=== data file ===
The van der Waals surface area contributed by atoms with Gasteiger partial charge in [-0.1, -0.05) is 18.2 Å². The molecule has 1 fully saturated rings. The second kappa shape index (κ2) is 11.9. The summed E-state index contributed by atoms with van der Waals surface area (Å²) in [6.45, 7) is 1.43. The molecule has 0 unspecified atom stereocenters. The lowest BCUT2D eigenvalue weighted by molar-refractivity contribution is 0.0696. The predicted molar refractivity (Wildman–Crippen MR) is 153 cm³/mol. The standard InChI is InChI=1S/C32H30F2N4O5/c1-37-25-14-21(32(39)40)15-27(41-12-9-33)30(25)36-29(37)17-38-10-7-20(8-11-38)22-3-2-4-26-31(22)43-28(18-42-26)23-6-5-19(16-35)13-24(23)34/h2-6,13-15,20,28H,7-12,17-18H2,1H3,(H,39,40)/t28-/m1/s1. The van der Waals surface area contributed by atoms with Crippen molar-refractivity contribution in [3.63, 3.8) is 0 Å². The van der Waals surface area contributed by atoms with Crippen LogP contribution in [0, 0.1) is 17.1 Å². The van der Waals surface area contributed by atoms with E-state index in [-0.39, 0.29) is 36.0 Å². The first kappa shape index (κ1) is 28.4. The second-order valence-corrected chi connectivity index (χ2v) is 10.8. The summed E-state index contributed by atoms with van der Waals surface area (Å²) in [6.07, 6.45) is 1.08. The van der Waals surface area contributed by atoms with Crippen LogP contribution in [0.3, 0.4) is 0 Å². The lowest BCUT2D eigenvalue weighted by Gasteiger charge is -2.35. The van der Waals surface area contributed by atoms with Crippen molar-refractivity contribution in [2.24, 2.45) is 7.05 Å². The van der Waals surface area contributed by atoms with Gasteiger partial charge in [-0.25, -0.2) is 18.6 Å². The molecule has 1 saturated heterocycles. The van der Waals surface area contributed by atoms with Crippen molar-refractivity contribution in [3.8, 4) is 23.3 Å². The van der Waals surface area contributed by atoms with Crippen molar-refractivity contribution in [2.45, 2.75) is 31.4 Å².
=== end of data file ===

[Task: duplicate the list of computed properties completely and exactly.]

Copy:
The van der Waals surface area contributed by atoms with Gasteiger partial charge in [-0.1, -0.05) is 18.2 Å². The molecule has 1 fully saturated rings. The second kappa shape index (κ2) is 11.9. The summed E-state index contributed by atoms with van der Waals surface area (Å²) in [6.45, 7) is 1.43. The molecule has 0 unspecified atom stereocenters. The lowest BCUT2D eigenvalue weighted by molar-refractivity contribution is 0.0696. The predicted molar refractivity (Wildman–Crippen MR) is 153 cm³/mol. The standard InChI is InChI=1S/C32H30F2N4O5/c1-37-25-14-21(32(39)40)15-27(41-12-9-33)30(25)36-29(37)17-38-10-7-20(8-11-38)22-3-2-4-26-31(22)43-28(18-42-26)23-6-5-19(16-35)13-24(23)34/h2-6,13-15,20,28H,7-12,17-18H2,1H3,(H,39,40)/t28-/m1/s1. The van der Waals surface area contributed by atoms with Crippen molar-refractivity contribution in [3.63, 3.8) is 0 Å². The van der Waals surface area contributed by atoms with Crippen LogP contribution in [0, 0.1) is 17.1 Å². The van der Waals surface area contributed by atoms with E-state index in [-0.39, 0.29) is 36.0 Å². The first kappa shape index (κ1) is 28.4. The second-order valence-corrected chi connectivity index (χ2v) is 10.8. The summed E-state index contributed by atoms with van der Waals surface area (Å²) in [6.07, 6.45) is 1.08. The van der Waals surface area contributed by atoms with Crippen LogP contribution in [0.3, 0.4) is 0 Å². The lowest BCUT2D eigenvalue weighted by Gasteiger charge is -2.35. The van der Waals surface area contributed by atoms with Crippen molar-refractivity contribution in [2.24, 2.45) is 7.05 Å². The van der Waals surface area contributed by atoms with Gasteiger partial charge in [-0.25, -0.2) is 18.6 Å². The molecule has 1 saturated heterocycles. The van der Waals surface area contributed by atoms with Crippen molar-refractivity contribution in [3.8, 4) is 23.3 Å². The van der Waals surface area contributed by atoms with Crippen molar-refractivity contribution in [2.45, 2.75) is 31.4 Å².